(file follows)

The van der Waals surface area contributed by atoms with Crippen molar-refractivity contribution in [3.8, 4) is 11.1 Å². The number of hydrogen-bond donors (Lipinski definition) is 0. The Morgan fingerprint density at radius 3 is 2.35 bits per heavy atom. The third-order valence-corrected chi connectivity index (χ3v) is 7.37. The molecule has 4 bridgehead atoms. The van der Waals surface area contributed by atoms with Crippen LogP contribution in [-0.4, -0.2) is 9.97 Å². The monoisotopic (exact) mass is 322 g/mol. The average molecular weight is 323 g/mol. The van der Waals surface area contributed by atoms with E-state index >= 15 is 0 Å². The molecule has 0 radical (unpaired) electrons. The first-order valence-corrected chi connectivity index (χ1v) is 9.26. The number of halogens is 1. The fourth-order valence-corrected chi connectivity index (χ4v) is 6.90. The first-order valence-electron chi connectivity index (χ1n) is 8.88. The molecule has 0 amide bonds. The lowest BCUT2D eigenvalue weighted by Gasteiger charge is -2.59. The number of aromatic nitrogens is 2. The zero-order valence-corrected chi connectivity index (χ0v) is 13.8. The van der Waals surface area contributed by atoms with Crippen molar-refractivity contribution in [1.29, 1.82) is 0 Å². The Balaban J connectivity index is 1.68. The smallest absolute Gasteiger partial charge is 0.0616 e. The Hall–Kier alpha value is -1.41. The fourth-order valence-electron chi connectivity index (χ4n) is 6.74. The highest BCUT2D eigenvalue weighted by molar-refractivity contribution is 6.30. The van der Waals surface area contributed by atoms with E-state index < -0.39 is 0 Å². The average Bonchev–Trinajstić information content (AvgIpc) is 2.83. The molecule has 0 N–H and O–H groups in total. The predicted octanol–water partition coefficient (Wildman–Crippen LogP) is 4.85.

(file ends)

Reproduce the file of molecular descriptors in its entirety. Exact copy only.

The van der Waals surface area contributed by atoms with Crippen molar-refractivity contribution in [3.8, 4) is 11.1 Å². The number of hydrogen-bond donors (Lipinski definition) is 0. The Morgan fingerprint density at radius 3 is 2.35 bits per heavy atom. The third-order valence-corrected chi connectivity index (χ3v) is 7.37. The molecule has 4 bridgehead atoms. The van der Waals surface area contributed by atoms with Crippen LogP contribution in [-0.4, -0.2) is 9.97 Å². The monoisotopic (exact) mass is 322 g/mol. The average molecular weight is 323 g/mol. The van der Waals surface area contributed by atoms with E-state index >= 15 is 0 Å². The molecule has 0 radical (unpaired) electrons. The first-order valence-corrected chi connectivity index (χ1v) is 9.26. The number of halogens is 1. The fourth-order valence-corrected chi connectivity index (χ4v) is 6.90. The first-order valence-electron chi connectivity index (χ1n) is 8.88. The molecule has 0 amide bonds. The lowest BCUT2D eigenvalue weighted by Gasteiger charge is -2.59. The number of aromatic nitrogens is 2. The zero-order valence-corrected chi connectivity index (χ0v) is 13.8. The van der Waals surface area contributed by atoms with Crippen molar-refractivity contribution in [1.29, 1.82) is 0 Å². The Balaban J connectivity index is 1.68. The smallest absolute Gasteiger partial charge is 0.0616 e. The Hall–Kier alpha value is -1.41. The fourth-order valence-electron chi connectivity index (χ4n) is 6.74. The highest BCUT2D eigenvalue weighted by molar-refractivity contribution is 6.30. The van der Waals surface area contributed by atoms with E-state index < -0.39 is 0 Å². The average Bonchev–Trinajstić information content (AvgIpc) is 2.83. The molecule has 0 N–H and O–H groups in total. The predicted octanol–water partition coefficient (Wildman–Crippen LogP) is 4.85.